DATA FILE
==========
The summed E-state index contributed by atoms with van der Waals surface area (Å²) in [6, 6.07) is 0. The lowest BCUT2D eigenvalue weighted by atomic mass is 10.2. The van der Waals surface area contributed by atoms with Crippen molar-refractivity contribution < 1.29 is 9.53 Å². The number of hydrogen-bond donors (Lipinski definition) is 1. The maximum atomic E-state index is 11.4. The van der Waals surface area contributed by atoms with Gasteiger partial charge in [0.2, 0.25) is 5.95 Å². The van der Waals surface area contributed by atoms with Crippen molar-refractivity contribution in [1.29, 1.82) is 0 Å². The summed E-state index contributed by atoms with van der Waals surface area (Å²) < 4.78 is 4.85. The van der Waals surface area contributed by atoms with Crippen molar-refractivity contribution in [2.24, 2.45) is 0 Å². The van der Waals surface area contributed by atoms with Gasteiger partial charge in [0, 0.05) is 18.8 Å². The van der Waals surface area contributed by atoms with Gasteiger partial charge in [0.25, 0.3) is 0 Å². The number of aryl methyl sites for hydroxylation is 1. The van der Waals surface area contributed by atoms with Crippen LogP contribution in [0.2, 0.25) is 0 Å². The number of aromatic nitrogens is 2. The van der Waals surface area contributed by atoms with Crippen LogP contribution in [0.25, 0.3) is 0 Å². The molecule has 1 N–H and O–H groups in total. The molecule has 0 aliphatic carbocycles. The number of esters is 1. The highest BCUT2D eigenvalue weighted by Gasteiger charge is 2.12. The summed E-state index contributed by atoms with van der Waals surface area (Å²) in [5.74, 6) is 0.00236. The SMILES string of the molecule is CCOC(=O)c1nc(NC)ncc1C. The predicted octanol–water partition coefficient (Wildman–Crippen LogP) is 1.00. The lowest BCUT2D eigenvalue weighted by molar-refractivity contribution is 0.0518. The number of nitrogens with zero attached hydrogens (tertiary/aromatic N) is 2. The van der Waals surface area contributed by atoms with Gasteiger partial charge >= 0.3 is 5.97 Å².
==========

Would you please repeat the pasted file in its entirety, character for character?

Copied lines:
The summed E-state index contributed by atoms with van der Waals surface area (Å²) in [6, 6.07) is 0. The lowest BCUT2D eigenvalue weighted by atomic mass is 10.2. The van der Waals surface area contributed by atoms with Crippen molar-refractivity contribution < 1.29 is 9.53 Å². The number of hydrogen-bond donors (Lipinski definition) is 1. The maximum atomic E-state index is 11.4. The van der Waals surface area contributed by atoms with Gasteiger partial charge in [0.2, 0.25) is 5.95 Å². The van der Waals surface area contributed by atoms with Crippen molar-refractivity contribution in [1.29, 1.82) is 0 Å². The summed E-state index contributed by atoms with van der Waals surface area (Å²) < 4.78 is 4.85. The van der Waals surface area contributed by atoms with Crippen molar-refractivity contribution in [2.24, 2.45) is 0 Å². The van der Waals surface area contributed by atoms with Gasteiger partial charge in [0, 0.05) is 18.8 Å². The van der Waals surface area contributed by atoms with Gasteiger partial charge in [0.25, 0.3) is 0 Å². The number of aryl methyl sites for hydroxylation is 1. The van der Waals surface area contributed by atoms with Crippen LogP contribution in [0.2, 0.25) is 0 Å². The number of aromatic nitrogens is 2. The van der Waals surface area contributed by atoms with Crippen LogP contribution in [0.25, 0.3) is 0 Å². The molecule has 1 N–H and O–H groups in total. The molecule has 0 aliphatic carbocycles. The number of esters is 1. The highest BCUT2D eigenvalue weighted by Gasteiger charge is 2.12. The summed E-state index contributed by atoms with van der Waals surface area (Å²) in [5.74, 6) is 0.00236. The SMILES string of the molecule is CCOC(=O)c1nc(NC)ncc1C. The predicted octanol–water partition coefficient (Wildman–Crippen LogP) is 1.00. The lowest BCUT2D eigenvalue weighted by molar-refractivity contribution is 0.0518. The number of nitrogens with zero attached hydrogens (tertiary/aromatic N) is 2. The van der Waals surface area contributed by atoms with Gasteiger partial charge >= 0.3 is 5.97 Å².